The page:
I see that there are alot of us looking for info about relatives war records during WW II. I hope very much someone here can help me. I would like to find my father's unit and any other information available about his tour of duty during WW II.
I got some info from records I found at the ancestry web site, but it's not very complete. From what I gather in his war time diary (isn't much left of it) and some photos we have, he was in North Africa, Italy, Germany & France. His terms of enlistment were for 3 years, but from what I was told, he was actually over there for nearly 5 years.
One photo of him shows his arm insignia, but it's blurry and small and I can't tell if there are 3 or 4 inverted 'v' shaped stripes on it. Another photo has him listed as T.Sgt.
The following is what I have from the ancestry web site:
Raymond L Hanebury
born May 17, 1916 (in Newfoundland)
At time of inlistment: residing in Brooklyn, New York
City of enlistment: Jamaica, NY
Enlistment date: 3/27/1941
Branch: Immaterial-Warrant Officers, USA
That's about all I have.
I would like to know what his Unit was, what exact rank he held and anything else I can get.
my Father passed away in Feb. 1977. He's buried at the Long Island Vet's Cemetary and their info states: T/4 US Army (his burial plot # is: section V, site 205b....not sure that will help, but included it anyway)
THANK YOU from the bottom of my heart for any way you can help me.
It sounds like your father's rank was technician 4th grade (frequently abbreviated as "T/4"), which is different than technical sergeant (T/Sgt.) Here is what technician insignia looked like:
Is this what your picture shows (you scan your pictures and post them here)?
|Does begging and pleading count as foreplay?|
The best place to start is Ordering Military Records.
Your father's records would have been in the area that suffered the most damage from a fire at the Military Records Center on July 12, 1973 (St. Louis Fire) and may have been destroyed. There are alternate sources for locating information. You can also check with county seat where you father lived after he got out. Many veteran's registered copies of their separation documents.
Thank you...I tried scanning the photo, but it's such a small photo and so old, no matter how much I tried to fix it up, it's just too blurry. I used a magnifier and it sure looks like the insignia is the one you show for Technician 4th Grade. Yet the text that is typed onto the photo, which looks to be taken from some kind of a magazine or newpsper file, is just like this: T.Sgt Raymond L. Hanebury
What can you tell me about that 'rank'...and was he a tech or a Top Sgt?? He spoke of combat and 'his guys'. I also have several photos of him in the places I mentioned in my first post...N.Africa, Germany, Italy, France...one says on the back--Italy 1943, another says-Germany 1945, another says 'Our chow line at Duvivier', another says "somewhere between Tunis and Carthage".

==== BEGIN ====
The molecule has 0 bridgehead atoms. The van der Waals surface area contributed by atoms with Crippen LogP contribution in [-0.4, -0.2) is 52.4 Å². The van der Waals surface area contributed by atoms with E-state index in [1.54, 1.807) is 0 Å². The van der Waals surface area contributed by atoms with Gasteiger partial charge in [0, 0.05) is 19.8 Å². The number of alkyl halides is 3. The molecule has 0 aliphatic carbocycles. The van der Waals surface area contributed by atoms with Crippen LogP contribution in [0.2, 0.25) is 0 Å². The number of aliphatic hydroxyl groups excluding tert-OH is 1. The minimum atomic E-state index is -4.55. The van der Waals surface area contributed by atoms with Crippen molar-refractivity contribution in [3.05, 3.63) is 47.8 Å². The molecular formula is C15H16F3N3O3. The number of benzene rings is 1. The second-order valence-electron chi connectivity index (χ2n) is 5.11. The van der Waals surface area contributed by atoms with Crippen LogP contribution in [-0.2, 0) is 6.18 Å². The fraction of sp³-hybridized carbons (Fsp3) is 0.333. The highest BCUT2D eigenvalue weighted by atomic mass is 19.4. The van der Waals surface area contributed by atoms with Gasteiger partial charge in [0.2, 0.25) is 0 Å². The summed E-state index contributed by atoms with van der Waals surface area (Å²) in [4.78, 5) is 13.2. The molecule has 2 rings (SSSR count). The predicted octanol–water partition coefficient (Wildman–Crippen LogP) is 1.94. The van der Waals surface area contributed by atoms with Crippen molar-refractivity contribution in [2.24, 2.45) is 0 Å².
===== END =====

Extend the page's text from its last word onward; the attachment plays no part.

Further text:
I want to find out what unit he was with and what he did.
Can you be of any further help?
PSimon... thank you also...I hope his records were not in that fire. I am going to check the link you posted, but I'll have to see how much money they want to order his records...
meantime...maybe someone else will post to try and help me out. This is quite important to me and my family.
Thank you both and will look foward to anything else you have to say.
I used that link and went thru the steps...I will be mailing in the request form about my dad's service record, which is free because I am a next of kin. If I get anything from this place, it's going to take several weeks at best.
So, I am still in hopes that I'll get some more help right here.
|Does begging and pleading count as foreplay?|
Joanie1947, email me at email@example.com. I'll have more info for you.
I emailed you....thanks so very much.
Your father's entry at the VA Nationwide Gravesite Locator does show his rank as "T/4" which was one of several ways used to abbreviate the official long title: Technician Fourth Grade (the official abbreviation was "Tec 4"). Technical Sergeant was another rank altogether, two grades above Tec 4. "Top Sergeant" was slang for First Sergeant, which was three grades above Tec 4. Here is a chart that shows Army rank titles, grades, and insignia in use during most of WWII:
There a huge difference between Tec 4 and Technical Sergeant and First Sergeant. If there is any doubt in your mind about your father's actual rank, his Report of Separation will answer the question. PSimon is offering to help you with that and I would accept his offer if I were you.